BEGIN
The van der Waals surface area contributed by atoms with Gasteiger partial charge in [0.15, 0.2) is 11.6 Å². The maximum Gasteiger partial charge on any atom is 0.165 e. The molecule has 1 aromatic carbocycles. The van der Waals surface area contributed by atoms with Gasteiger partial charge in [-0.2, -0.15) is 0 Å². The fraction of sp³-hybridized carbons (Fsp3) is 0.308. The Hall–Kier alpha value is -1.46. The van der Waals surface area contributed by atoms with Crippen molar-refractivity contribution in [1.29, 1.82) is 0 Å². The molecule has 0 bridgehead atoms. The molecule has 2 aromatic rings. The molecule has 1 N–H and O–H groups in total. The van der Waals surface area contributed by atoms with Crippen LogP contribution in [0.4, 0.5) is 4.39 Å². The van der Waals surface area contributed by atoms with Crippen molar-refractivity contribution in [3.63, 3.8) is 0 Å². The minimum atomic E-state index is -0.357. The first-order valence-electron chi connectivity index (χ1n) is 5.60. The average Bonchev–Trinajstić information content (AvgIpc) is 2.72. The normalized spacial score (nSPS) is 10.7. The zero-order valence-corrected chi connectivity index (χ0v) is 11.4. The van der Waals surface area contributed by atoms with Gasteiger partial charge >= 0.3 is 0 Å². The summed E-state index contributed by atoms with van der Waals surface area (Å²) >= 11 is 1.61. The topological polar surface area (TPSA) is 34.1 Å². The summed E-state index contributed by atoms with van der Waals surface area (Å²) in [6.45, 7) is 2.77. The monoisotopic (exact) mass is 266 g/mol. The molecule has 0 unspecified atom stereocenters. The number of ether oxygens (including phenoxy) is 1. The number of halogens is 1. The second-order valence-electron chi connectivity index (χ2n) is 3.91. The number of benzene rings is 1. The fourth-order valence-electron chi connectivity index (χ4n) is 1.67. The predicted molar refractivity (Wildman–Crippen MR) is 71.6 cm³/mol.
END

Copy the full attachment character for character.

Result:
The van der Waals surface area contributed by atoms with Gasteiger partial charge in [0.15, 0.2) is 11.6 Å². The maximum Gasteiger partial charge on any atom is 0.165 e. The molecule has 1 aromatic carbocycles. The van der Waals surface area contributed by atoms with Gasteiger partial charge in [-0.2, -0.15) is 0 Å². The fraction of sp³-hybridized carbons (Fsp3) is 0.308. The Hall–Kier alpha value is -1.46. The van der Waals surface area contributed by atoms with Crippen molar-refractivity contribution in [1.29, 1.82) is 0 Å². The molecule has 0 bridgehead atoms. The molecule has 2 aromatic rings. The molecule has 1 N–H and O–H groups in total. The van der Waals surface area contributed by atoms with Crippen LogP contribution in [0.4, 0.5) is 4.39 Å². The van der Waals surface area contributed by atoms with Crippen molar-refractivity contribution in [3.63, 3.8) is 0 Å². The minimum atomic E-state index is -0.357. The first-order valence-electron chi connectivity index (χ1n) is 5.60. The average Bonchev–Trinajstić information content (AvgIpc) is 2.72. The normalized spacial score (nSPS) is 10.7. The zero-order valence-corrected chi connectivity index (χ0v) is 11.4. The van der Waals surface area contributed by atoms with Gasteiger partial charge >= 0.3 is 0 Å². The summed E-state index contributed by atoms with van der Waals surface area (Å²) >= 11 is 1.61. The topological polar surface area (TPSA) is 34.1 Å². The summed E-state index contributed by atoms with van der Waals surface area (Å²) in [6.45, 7) is 2.77. The monoisotopic (exact) mass is 266 g/mol. The molecule has 0 unspecified atom stereocenters. The number of ether oxygens (including phenoxy) is 1. The number of halogens is 1. The second-order valence-electron chi connectivity index (χ2n) is 3.91. The number of benzene rings is 1. The fourth-order valence-electron chi connectivity index (χ4n) is 1.67. The predicted molar refractivity (Wildman–Crippen MR) is 71.6 cm³/mol.